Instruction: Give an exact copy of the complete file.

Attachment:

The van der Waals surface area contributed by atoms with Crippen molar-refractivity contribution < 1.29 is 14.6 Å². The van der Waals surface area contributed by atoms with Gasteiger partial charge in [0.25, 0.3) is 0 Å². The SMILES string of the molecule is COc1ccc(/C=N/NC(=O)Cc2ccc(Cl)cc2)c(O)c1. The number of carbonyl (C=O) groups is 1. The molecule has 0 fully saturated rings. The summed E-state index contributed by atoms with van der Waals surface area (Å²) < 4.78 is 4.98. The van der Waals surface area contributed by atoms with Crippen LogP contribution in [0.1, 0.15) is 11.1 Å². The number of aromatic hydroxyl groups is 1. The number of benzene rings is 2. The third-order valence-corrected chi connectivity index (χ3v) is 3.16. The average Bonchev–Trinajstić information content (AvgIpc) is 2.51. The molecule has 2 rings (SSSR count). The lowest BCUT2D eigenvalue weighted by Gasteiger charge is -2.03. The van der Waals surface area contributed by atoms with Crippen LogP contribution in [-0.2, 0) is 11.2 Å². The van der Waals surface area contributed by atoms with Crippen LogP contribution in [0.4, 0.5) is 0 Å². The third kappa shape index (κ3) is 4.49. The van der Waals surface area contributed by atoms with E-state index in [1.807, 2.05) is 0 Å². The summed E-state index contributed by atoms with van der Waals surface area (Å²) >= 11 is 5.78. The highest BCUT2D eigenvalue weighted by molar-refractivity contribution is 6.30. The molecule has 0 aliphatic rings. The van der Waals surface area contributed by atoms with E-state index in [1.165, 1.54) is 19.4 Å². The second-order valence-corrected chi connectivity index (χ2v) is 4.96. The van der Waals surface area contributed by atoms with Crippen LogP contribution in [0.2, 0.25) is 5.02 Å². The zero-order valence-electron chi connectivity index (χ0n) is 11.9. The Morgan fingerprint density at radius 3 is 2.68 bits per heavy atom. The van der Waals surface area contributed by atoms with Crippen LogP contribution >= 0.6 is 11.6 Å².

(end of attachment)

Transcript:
The van der Waals surface area contributed by atoms with Crippen molar-refractivity contribution < 1.29 is 14.6 Å². The van der Waals surface area contributed by atoms with Gasteiger partial charge in [0.25, 0.3) is 0 Å². The SMILES string of the molecule is COc1ccc(/C=N/NC(=O)Cc2ccc(Cl)cc2)c(O)c1. The number of carbonyl (C=O) groups is 1. The molecule has 0 fully saturated rings. The summed E-state index contributed by atoms with van der Waals surface area (Å²) < 4.78 is 4.98. The van der Waals surface area contributed by atoms with Crippen LogP contribution in [0.1, 0.15) is 11.1 Å². The number of aromatic hydroxyl groups is 1. The number of benzene rings is 2. The third-order valence-corrected chi connectivity index (χ3v) is 3.16. The average Bonchev–Trinajstić information content (AvgIpc) is 2.51. The molecule has 2 rings (SSSR count). The lowest BCUT2D eigenvalue weighted by Gasteiger charge is -2.03. The van der Waals surface area contributed by atoms with Crippen LogP contribution in [-0.2, 0) is 11.2 Å². The van der Waals surface area contributed by atoms with Crippen LogP contribution in [0.4, 0.5) is 0 Å². The third kappa shape index (κ3) is 4.49. The van der Waals surface area contributed by atoms with E-state index in [1.807, 2.05) is 0 Å². The summed E-state index contributed by atoms with van der Waals surface area (Å²) >= 11 is 5.78. The highest BCUT2D eigenvalue weighted by molar-refractivity contribution is 6.30. The molecule has 0 aliphatic rings. The van der Waals surface area contributed by atoms with E-state index in [1.165, 1.54) is 19.4 Å². The second-order valence-corrected chi connectivity index (χ2v) is 4.96. The van der Waals surface area contributed by atoms with Crippen LogP contribution in [0.2, 0.25) is 5.02 Å². The zero-order valence-electron chi connectivity index (χ0n) is 11.9. The Morgan fingerprint density at radius 3 is 2.68 bits per heavy atom. The van der Waals surface area contributed by atoms with Crippen LogP contribution >= 0.6 is 11.6 Å².